To investigate, we compare 21 variations of the strategy based on shifting the monthly return calculation cycle relative to trading days from the end of the month (EOM). For example, an EOM+5 cycle ranks assets based on closing prices five trading days after EOM each month. We focus on gross compound annual growth rate (CAGR) and gross maximum drawdown (MaxDD) as key performance statistics for the Top 1, equally weighted (EW) Top 2 and EW Top 3 portfolios of monthly winners. Using monthly total (dividend-adjusted) returns for the specified assets during February 2006 (limited by DBC) through August 2017, we find that: Keep Reading

SPY by Day of Week and Overnight

Does the broad U.S. stock market, as represented by SPDR S&P 500 (SPY), exhibit reliable day-of-the-week and/or overnight return anomalies? To check, we consider three returns:

  • Close-Open: measured from prior close to open. (For example, the Monday Close-Open return is from the close on the prior trading day, usually Friday, to the open on Monday.)
  • Open-Close: measured from open to close.
  • Close-Close: measured from prior close to close.

We calculate these returns overall, by day of the week and by the number of calendar days since the prior close (for example, three days for a normal weekend). Using daily opening and closing prices for SPY during end of January 1993 through most of August 2017 (6,188 days), we find that: Keep Reading

VXX and XIV Returns by Day of the Week

Do the returns of iPath S&P 500 VIX Short-term Futures ETN (VXX) and VelocityShares Daily Inverse VIX Short-term ETN (XIV) vary systematically across days of the week? To investigate, we look at daily close-to-open, open-to-close and close-to-close returns for both. Using daily split-adjusted opening and closing prices for VXX during February 2009 through July 2017 and for XIV during December 2010 through July 2017, we find that:

Keep Reading

Optimal Rebalancing Frequency/Months?

Is there a preferred frequency and are there preferred months for rebalancing conventional asset class portfolio holdings? To investigate we consider annual, semiannual and quarterly rebalancing of a simple portfolio targeting a 60-40 stocks-bonds mix. We consider all possible combinations of calendar month ends as rebalancing points. We ignore rebalancing (and dividend-reinvestment) frictions and tax implications, thereby giving an advantage to frequent rebalancing. We focus on compound annual growth rate (CAGR) as the critical portfolio performance metric. Using dividend-adjusted monthly closes for SPDR S&P 500 (SPY) to represent stocks and Vanguard Total Bond Market Index (VBMFX) to represent bonds over the period January 1993 (SPY inception) through June 2017 (about 24 years), we find that: Keep Reading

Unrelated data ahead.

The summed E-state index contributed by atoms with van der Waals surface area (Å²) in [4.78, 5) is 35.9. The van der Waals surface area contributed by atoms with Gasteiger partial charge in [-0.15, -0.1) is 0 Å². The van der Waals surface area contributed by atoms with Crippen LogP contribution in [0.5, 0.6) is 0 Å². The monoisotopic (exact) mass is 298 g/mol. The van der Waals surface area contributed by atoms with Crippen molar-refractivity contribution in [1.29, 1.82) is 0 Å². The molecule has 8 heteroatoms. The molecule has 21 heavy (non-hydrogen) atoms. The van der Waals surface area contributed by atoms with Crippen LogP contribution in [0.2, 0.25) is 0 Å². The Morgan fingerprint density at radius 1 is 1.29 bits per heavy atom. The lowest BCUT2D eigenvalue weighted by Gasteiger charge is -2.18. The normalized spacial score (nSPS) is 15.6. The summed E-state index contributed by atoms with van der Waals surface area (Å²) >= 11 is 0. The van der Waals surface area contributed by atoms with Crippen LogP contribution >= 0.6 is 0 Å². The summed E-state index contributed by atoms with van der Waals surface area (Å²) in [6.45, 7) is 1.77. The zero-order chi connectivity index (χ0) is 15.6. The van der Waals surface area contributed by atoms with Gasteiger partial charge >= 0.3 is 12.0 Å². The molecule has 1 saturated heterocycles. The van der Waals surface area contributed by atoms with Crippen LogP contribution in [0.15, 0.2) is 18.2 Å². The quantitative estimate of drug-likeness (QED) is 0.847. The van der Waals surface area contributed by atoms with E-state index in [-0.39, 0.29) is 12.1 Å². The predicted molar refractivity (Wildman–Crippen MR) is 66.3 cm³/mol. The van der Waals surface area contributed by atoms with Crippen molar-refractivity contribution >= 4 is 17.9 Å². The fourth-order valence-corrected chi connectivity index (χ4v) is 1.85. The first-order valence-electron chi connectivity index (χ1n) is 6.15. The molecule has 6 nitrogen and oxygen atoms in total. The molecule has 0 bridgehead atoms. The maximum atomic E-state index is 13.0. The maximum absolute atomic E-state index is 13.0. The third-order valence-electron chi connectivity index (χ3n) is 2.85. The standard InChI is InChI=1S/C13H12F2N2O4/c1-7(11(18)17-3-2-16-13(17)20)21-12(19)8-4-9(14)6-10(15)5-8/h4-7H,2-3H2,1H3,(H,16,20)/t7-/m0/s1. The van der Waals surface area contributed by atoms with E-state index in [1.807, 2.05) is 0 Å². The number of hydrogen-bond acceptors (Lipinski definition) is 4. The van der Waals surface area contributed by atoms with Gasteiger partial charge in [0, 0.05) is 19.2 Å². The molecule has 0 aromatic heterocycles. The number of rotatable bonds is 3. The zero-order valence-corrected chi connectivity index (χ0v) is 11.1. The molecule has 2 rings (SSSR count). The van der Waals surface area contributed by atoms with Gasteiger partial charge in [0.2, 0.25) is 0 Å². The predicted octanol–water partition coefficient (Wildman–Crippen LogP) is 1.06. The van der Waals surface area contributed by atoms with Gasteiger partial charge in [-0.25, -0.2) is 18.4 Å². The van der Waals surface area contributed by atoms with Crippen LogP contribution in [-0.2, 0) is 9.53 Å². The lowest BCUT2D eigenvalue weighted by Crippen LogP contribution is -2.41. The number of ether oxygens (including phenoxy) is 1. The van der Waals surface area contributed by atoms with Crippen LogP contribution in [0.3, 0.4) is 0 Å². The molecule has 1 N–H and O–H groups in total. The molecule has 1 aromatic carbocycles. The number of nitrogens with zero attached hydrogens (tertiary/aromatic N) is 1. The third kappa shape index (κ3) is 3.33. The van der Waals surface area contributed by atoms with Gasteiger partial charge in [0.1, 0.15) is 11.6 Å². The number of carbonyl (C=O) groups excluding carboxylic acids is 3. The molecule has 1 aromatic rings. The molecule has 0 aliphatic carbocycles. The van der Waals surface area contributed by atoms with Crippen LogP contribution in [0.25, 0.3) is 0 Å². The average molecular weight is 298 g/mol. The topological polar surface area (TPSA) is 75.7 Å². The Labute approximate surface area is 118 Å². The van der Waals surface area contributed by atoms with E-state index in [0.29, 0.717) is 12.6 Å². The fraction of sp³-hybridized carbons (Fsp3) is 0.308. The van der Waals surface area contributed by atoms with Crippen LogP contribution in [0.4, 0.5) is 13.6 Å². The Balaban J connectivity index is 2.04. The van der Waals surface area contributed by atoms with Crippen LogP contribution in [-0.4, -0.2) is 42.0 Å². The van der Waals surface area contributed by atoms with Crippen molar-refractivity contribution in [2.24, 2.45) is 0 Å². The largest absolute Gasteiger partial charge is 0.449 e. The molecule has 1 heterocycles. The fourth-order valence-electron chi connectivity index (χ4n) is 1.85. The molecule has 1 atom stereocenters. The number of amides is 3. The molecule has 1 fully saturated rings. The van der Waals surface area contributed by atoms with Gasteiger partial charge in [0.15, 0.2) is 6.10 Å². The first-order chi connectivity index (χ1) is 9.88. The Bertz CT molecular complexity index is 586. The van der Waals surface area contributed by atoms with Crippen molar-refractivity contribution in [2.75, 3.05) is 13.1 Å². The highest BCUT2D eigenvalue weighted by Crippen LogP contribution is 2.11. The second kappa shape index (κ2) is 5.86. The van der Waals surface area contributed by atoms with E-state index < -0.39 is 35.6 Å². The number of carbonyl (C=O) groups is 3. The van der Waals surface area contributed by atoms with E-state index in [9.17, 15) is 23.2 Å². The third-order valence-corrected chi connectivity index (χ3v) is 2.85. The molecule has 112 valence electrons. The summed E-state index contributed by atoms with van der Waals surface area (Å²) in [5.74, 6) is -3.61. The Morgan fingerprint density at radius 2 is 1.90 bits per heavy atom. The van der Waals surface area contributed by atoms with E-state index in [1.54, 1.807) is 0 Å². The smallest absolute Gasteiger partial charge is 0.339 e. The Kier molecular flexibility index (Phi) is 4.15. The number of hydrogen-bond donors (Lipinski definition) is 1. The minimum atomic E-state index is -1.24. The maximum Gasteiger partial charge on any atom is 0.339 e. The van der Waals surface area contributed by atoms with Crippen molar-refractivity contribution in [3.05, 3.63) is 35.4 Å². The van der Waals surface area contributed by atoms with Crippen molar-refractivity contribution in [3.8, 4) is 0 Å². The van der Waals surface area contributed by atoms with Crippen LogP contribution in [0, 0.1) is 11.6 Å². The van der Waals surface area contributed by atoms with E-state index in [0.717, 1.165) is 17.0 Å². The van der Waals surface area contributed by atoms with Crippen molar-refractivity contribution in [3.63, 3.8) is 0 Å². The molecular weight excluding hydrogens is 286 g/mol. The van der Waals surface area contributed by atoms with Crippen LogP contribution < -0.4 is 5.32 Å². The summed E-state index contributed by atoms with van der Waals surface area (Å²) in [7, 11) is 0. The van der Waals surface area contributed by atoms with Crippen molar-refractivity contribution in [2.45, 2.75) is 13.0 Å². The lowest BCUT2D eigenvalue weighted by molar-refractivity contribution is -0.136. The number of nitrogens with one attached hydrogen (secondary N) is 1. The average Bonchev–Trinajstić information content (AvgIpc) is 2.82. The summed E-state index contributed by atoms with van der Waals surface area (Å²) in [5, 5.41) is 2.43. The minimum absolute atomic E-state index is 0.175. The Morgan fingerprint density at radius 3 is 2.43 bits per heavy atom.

Kaeppel’s Sector Seasonality Strategy

A reader suggested looking at the strategy described in “Kaeppel’s Corner: Sector Seasonality” (from November 2005, link no longer in place) and updated in “Kaeppel’s Corner: Get Me Back, Clarence” (from October 2007, link no longer in place). The steps of this calendar-based sector strategy are:

  1. Buy Fidelity Select Technology (FSPTX) at the October close.
  2. Switch from FSPTX to Fidelity Select Energy (FSENX) at the January close.
  3. Switch from FSENX to cash at the May close.
  4. Switch from cash to Fidelity Select Gold (FSAGX) at the August close.
  5. Switch from FSAGX to cash at the September close.
  6. Repeat by switching from cash to FSPTX at the October close.

Does this strategy materially and persistently outperform? To investigate, we compare results for three alternative strategies: (1) Kaeppel’s Sector Seasonality strategy (Sector Seasonality); (2) buy and hold Vanguard 500 Index Investor (VFINX) as an investable broad index benchmark (VFINX); and, (3) a simplified seasonal strategy using only VFINX from the October close through the May close and cash otherwise (VFINX/Cash). Using monthly dividend-adjusted closing levels for FSPTX, FSENX, FSAGX, the 3-month Treasury bill (T-bill) yield as the return on cash and VFINX over the period December 1985 through May 2017 (about 31.5 years), we find that: Keep Reading